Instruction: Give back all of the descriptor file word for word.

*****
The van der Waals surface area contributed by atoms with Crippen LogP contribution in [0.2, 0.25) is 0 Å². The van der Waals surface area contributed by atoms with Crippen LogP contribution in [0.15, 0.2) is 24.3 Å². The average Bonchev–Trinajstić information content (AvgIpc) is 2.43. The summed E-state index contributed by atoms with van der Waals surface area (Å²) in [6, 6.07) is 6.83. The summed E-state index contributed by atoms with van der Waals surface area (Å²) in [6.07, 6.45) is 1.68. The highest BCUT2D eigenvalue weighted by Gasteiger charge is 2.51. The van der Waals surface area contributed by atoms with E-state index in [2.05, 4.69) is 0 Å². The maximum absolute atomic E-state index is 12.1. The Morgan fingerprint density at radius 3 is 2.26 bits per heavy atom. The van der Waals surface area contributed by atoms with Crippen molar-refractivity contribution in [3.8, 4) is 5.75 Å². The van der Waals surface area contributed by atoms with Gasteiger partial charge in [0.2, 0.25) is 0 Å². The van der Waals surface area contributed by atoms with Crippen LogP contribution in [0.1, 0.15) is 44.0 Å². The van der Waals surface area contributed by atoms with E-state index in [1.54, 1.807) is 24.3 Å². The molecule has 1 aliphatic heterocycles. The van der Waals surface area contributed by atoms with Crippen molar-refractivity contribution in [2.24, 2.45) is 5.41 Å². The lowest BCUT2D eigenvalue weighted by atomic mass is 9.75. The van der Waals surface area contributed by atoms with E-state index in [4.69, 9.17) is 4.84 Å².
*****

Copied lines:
The van der Waals surface area contributed by atoms with Crippen LogP contribution in [0.2, 0.25) is 0 Å². The van der Waals surface area contributed by atoms with Crippen LogP contribution in [0.15, 0.2) is 24.3 Å². The average Bonchev–Trinajstić information content (AvgIpc) is 2.43. The summed E-state index contributed by atoms with van der Waals surface area (Å²) in [6, 6.07) is 6.83. The summed E-state index contributed by atoms with van der Waals surface area (Å²) in [6.07, 6.45) is 1.68. The highest BCUT2D eigenvalue weighted by Gasteiger charge is 2.51. The van der Waals surface area contributed by atoms with E-state index in [2.05, 4.69) is 0 Å². The maximum absolute atomic E-state index is 12.1. The Morgan fingerprint density at radius 3 is 2.26 bits per heavy atom. The van der Waals surface area contributed by atoms with Crippen molar-refractivity contribution in [3.8, 4) is 5.75 Å². The van der Waals surface area contributed by atoms with Gasteiger partial charge in [0.2, 0.25) is 0 Å². The van der Waals surface area contributed by atoms with Crippen LogP contribution in [0.1, 0.15) is 44.0 Å². The van der Waals surface area contributed by atoms with E-state index in [1.54, 1.807) is 24.3 Å². The molecule has 1 aliphatic heterocycles. The van der Waals surface area contributed by atoms with Crippen molar-refractivity contribution in [2.24, 2.45) is 5.41 Å². The lowest BCUT2D eigenvalue weighted by atomic mass is 9.75. The van der Waals surface area contributed by atoms with E-state index in [4.69, 9.17) is 4.84 Å².